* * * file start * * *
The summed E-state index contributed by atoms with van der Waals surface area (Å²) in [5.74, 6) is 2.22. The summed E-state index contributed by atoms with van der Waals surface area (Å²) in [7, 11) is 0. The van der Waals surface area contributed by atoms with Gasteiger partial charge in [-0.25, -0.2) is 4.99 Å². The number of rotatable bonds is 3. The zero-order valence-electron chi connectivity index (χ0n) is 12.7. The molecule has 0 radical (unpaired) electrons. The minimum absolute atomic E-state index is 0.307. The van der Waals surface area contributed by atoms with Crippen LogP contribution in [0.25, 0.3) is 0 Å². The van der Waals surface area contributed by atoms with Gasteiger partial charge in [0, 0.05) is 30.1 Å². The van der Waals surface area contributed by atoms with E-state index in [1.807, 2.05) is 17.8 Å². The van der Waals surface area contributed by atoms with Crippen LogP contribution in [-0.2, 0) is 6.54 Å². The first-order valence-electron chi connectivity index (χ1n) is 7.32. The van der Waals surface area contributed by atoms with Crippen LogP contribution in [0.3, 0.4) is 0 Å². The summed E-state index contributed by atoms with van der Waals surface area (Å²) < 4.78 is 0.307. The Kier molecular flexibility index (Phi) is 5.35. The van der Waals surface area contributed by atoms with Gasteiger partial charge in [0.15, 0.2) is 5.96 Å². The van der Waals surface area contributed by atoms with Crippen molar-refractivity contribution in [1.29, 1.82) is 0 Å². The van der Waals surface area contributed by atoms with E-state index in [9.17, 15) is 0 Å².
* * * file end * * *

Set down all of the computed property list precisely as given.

The summed E-state index contributed by atoms with van der Waals surface area (Å²) in [5.74, 6) is 2.22. The summed E-state index contributed by atoms with van der Waals surface area (Å²) in [7, 11) is 0. The van der Waals surface area contributed by atoms with Gasteiger partial charge in [-0.25, -0.2) is 4.99 Å². The number of rotatable bonds is 3. The zero-order valence-electron chi connectivity index (χ0n) is 12.7. The molecule has 0 radical (unpaired) electrons. The minimum absolute atomic E-state index is 0.307. The van der Waals surface area contributed by atoms with Crippen LogP contribution in [0.25, 0.3) is 0 Å². The van der Waals surface area contributed by atoms with Gasteiger partial charge in [0, 0.05) is 30.1 Å². The van der Waals surface area contributed by atoms with E-state index in [1.807, 2.05) is 17.8 Å². The van der Waals surface area contributed by atoms with Crippen LogP contribution in [-0.2, 0) is 6.54 Å². The first-order valence-electron chi connectivity index (χ1n) is 7.32. The van der Waals surface area contributed by atoms with Crippen LogP contribution in [0.3, 0.4) is 0 Å². The summed E-state index contributed by atoms with van der Waals surface area (Å²) < 4.78 is 0.307. The Kier molecular flexibility index (Phi) is 5.35. The van der Waals surface area contributed by atoms with Gasteiger partial charge in [0.15, 0.2) is 5.96 Å². The van der Waals surface area contributed by atoms with Crippen molar-refractivity contribution in [1.29, 1.82) is 0 Å². The van der Waals surface area contributed by atoms with E-state index in [9.17, 15) is 0 Å².